How to Study Effectively

Bliss Chang

Bio: Bliss is a fourth-year medical student at Harvard. He applied into Internal Medicine with hopes of pursuing a Cardiology fellowship. He is an avid mentor and passionate medical educator currently working on two books for medical students. In his spare time, he travels the world with the hopes of visiting every country.

May 7, 2020 |

If you’re fresh out of college, you’re probably used to cramming for an exam and dumping most of that knowledge the minute you put your pencil down. Because medicine encompasses an extremely vast expanse of facts, much more than any course you’ve taken before, you will rarely find time either in medical school or as a physician to learn the same concepts over and over again. It is imperative that you learn how to learn effectively and retain knowledge for the rest of your career. So how do we do that?

Let’s start by acknowledging that there is no single magical method that works for everyone. Countless studies have shown that there are many different types of learners and learning modes. That being said, there are many things most of us can agree on. How many times have you read a journal article only to forget what 95% of the article discussed? You’re not alone and it’s not because we’re not intelligent, it’s simply that our brains are not wired to absorb at the rates we need to in medicine through passive methods such as reading. More and more evidence is emerging from medical education studies, as well as from our anecdotal experiences, that active handling of information is better retained and more fluidly incorporated into our clinical practices.

The key to studying effectively is to practice active recall. This can be done in many ways, but one increasingly popular method among medical students is using flashcards. Since you’ll be going through tens of thousands of flash cards throughout medical school, you can use digital flashcard apps rather than physical cards. Regardless of the exact program you use, actively recalling facts that you’ve learned is key, and also great practice for when you’re asked those same questions by supervising physicians in the hospital. Medicine is a fast-paced sport and you cannot stand thinking about your answer to simpler questions; recalling answers via flashcards greatly helps with recall speed.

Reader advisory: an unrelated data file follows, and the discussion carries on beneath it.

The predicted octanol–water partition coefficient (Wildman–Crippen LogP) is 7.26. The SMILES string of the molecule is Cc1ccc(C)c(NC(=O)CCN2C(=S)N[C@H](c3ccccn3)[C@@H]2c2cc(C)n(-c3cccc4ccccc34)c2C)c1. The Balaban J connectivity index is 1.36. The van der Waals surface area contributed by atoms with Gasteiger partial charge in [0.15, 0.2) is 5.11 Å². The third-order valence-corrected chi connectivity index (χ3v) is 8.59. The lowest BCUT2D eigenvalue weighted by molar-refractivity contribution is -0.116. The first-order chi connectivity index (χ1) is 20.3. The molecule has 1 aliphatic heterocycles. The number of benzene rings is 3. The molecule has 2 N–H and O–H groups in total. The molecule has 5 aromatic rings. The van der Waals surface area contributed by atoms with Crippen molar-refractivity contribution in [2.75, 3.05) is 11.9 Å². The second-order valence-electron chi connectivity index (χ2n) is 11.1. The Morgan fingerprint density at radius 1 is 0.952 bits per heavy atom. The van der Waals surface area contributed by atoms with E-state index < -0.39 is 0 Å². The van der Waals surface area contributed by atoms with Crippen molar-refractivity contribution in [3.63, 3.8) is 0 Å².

Drawing or reciting aloud frameworks and pathways are another excellent method of active learning. This mimics what you do in clinical practice – you are not usually tied to a book guiding you (imagine how time-consuming that would be!) in your practice, but rather are the one making decisions based on your knowledge and experience. Another effective method of active recall involves teaching a friend. Taking the reigns and dissecting a topic into an easily digestible manner exposes knowledge gaps and helps you fill them. The questions of your pupils also allow you to think about topics from different perspectives.

The pattern is clear: the more you force what is in your brain to come out into the world, the better you will remember. Importantly, active recall means continuing to practice until you are able to cold recall the material. This can be frustrating and more time-consuming because you are “stuck” until you can recall the concept, but wouldn’t you rather get over that hurdle now rather than on the exam or in the hospital?

Another key to studying effectively comes in the form of your information absorption. Rather than reading text, try watching concept videos or listening to podcasts. You’ll soon figure which methods are best for you, not only in terms of retention but also in terms of engagement and interest. Remember, no matter how good a method is scientifically, if you don’t like using that method, you won’t stick to it long.

Be sure to keep a high level of introspection and honestly assess what works and what doesn’t. An exam went well? Not so well? Take notice and think about how you studied! Ultimately, you’ll discover what works for you and what doesn’t. Find here more about In His Mind. One thing is for certain – most of us are not savants and need to put in sustained effort to learn.

Knowing how to study is only half the battle; the other is knowing what to study. For the preclinical years, including Step 1, students will need the following resources:
1) Reference Book/Flashcards
2) Question Bank
3) Targeted tools (videos or adaptive products) that aid in your learning and retention of traditionally difficult material.

Remember, try using different learning modes!

Regardless of the exact brands you choose, you should remember to pick a few and finish them. A common mistake is to buy too many resources and never finish one! Most resources will teach you similar content so trust any reputable brand and stick to it! Deciding between brands is mostly a matter of who you talk to and any particular features (such as adaptive learning in Theime|Area9’s product) that may specifically attract you.

All in all, learning is as much about how you learn and what you use to learn as it is how much time you spend studying. As cliché as it may be, the phrase “study smarter not harder” couldn’t be more true in medicine.

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